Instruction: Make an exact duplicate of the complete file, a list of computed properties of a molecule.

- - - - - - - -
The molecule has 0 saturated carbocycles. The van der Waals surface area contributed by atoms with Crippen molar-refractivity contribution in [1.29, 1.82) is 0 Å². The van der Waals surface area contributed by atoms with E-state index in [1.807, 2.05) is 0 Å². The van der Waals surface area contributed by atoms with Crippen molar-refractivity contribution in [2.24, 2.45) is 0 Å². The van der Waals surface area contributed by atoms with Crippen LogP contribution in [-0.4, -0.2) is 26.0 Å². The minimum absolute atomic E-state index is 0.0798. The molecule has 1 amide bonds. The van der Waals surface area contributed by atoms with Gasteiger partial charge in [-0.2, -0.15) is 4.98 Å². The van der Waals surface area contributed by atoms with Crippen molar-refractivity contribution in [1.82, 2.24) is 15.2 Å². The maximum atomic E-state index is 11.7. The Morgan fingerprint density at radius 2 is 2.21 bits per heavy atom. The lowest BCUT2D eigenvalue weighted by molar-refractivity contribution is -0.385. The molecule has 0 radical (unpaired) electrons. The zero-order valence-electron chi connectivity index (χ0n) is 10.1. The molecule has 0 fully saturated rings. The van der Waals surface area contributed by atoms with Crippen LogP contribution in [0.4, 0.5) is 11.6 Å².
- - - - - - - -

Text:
The molecule has 0 saturated carbocycles. The van der Waals surface area contributed by atoms with Crippen molar-refractivity contribution in [1.29, 1.82) is 0 Å². The van der Waals surface area contributed by atoms with E-state index in [1.807, 2.05) is 0 Å². The van der Waals surface area contributed by atoms with Crippen molar-refractivity contribution in [2.24, 2.45) is 0 Å². The van der Waals surface area contributed by atoms with Crippen LogP contribution in [-0.4, -0.2) is 26.0 Å². The minimum absolute atomic E-state index is 0.0798. The molecule has 1 amide bonds. The van der Waals surface area contributed by atoms with Gasteiger partial charge in [-0.2, -0.15) is 4.98 Å². The van der Waals surface area contributed by atoms with Crippen molar-refractivity contribution in [1.82, 2.24) is 15.2 Å². The maximum atomic E-state index is 11.7. The Morgan fingerprint density at radius 2 is 2.21 bits per heavy atom. The lowest BCUT2D eigenvalue weighted by molar-refractivity contribution is -0.385. The molecule has 0 radical (unpaired) electrons. The zero-order valence-electron chi connectivity index (χ0n) is 10.1. The molecule has 0 fully saturated rings. The van der Waals surface area contributed by atoms with Crippen LogP contribution in [0.4, 0.5) is 11.6 Å².